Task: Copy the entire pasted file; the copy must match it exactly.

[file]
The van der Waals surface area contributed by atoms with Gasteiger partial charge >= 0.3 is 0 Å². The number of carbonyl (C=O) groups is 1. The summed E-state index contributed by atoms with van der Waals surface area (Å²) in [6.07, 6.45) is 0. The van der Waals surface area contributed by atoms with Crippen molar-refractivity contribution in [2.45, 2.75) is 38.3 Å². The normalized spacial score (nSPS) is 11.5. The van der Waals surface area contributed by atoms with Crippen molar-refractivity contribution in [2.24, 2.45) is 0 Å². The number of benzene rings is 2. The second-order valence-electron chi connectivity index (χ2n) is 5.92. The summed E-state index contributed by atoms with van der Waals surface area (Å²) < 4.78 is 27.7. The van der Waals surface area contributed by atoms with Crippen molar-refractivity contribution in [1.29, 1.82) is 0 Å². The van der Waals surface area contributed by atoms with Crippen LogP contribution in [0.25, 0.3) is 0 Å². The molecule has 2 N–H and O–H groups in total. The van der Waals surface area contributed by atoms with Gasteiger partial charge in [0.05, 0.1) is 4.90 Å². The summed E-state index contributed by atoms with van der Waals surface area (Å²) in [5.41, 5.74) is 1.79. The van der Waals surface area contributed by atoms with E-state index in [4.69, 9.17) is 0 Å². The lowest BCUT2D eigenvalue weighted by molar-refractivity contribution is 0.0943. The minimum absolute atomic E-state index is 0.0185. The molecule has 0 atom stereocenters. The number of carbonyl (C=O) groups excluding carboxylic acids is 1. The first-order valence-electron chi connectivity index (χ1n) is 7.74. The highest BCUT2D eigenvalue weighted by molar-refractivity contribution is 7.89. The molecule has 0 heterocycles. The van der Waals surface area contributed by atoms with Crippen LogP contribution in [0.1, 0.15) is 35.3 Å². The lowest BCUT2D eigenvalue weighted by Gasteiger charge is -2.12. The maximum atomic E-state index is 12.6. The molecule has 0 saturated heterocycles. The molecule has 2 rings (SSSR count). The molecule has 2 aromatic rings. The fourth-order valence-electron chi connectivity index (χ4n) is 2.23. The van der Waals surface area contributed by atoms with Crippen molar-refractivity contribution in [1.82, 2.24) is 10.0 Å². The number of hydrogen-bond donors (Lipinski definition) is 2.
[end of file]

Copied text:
The van der Waals surface area contributed by atoms with Gasteiger partial charge >= 0.3 is 0 Å². The number of carbonyl (C=O) groups is 1. The summed E-state index contributed by atoms with van der Waals surface area (Å²) in [6.07, 6.45) is 0. The van der Waals surface area contributed by atoms with Crippen molar-refractivity contribution in [2.45, 2.75) is 38.3 Å². The normalized spacial score (nSPS) is 11.5. The van der Waals surface area contributed by atoms with Crippen molar-refractivity contribution in [2.24, 2.45) is 0 Å². The number of benzene rings is 2. The second-order valence-electron chi connectivity index (χ2n) is 5.92. The summed E-state index contributed by atoms with van der Waals surface area (Å²) < 4.78 is 27.7. The van der Waals surface area contributed by atoms with Crippen molar-refractivity contribution in [1.29, 1.82) is 0 Å². The van der Waals surface area contributed by atoms with Crippen LogP contribution in [0.25, 0.3) is 0 Å². The molecule has 2 N–H and O–H groups in total. The van der Waals surface area contributed by atoms with Gasteiger partial charge in [0.05, 0.1) is 4.90 Å². The summed E-state index contributed by atoms with van der Waals surface area (Å²) in [5.41, 5.74) is 1.79. The van der Waals surface area contributed by atoms with E-state index in [4.69, 9.17) is 0 Å². The lowest BCUT2D eigenvalue weighted by molar-refractivity contribution is 0.0943. The minimum absolute atomic E-state index is 0.0185. The molecule has 0 atom stereocenters. The number of carbonyl (C=O) groups excluding carboxylic acids is 1. The first-order valence-electron chi connectivity index (χ1n) is 7.74. The highest BCUT2D eigenvalue weighted by molar-refractivity contribution is 7.89. The molecule has 0 heterocycles. The van der Waals surface area contributed by atoms with Crippen LogP contribution in [0.1, 0.15) is 35.3 Å². The lowest BCUT2D eigenvalue weighted by Gasteiger charge is -2.12. The maximum atomic E-state index is 12.6. The molecule has 0 saturated heterocycles. The molecule has 2 rings (SSSR count). The molecule has 2 aromatic rings. The fourth-order valence-electron chi connectivity index (χ4n) is 2.23. The van der Waals surface area contributed by atoms with Crippen molar-refractivity contribution in [1.82, 2.24) is 10.0 Å². The number of hydrogen-bond donors (Lipinski definition) is 2.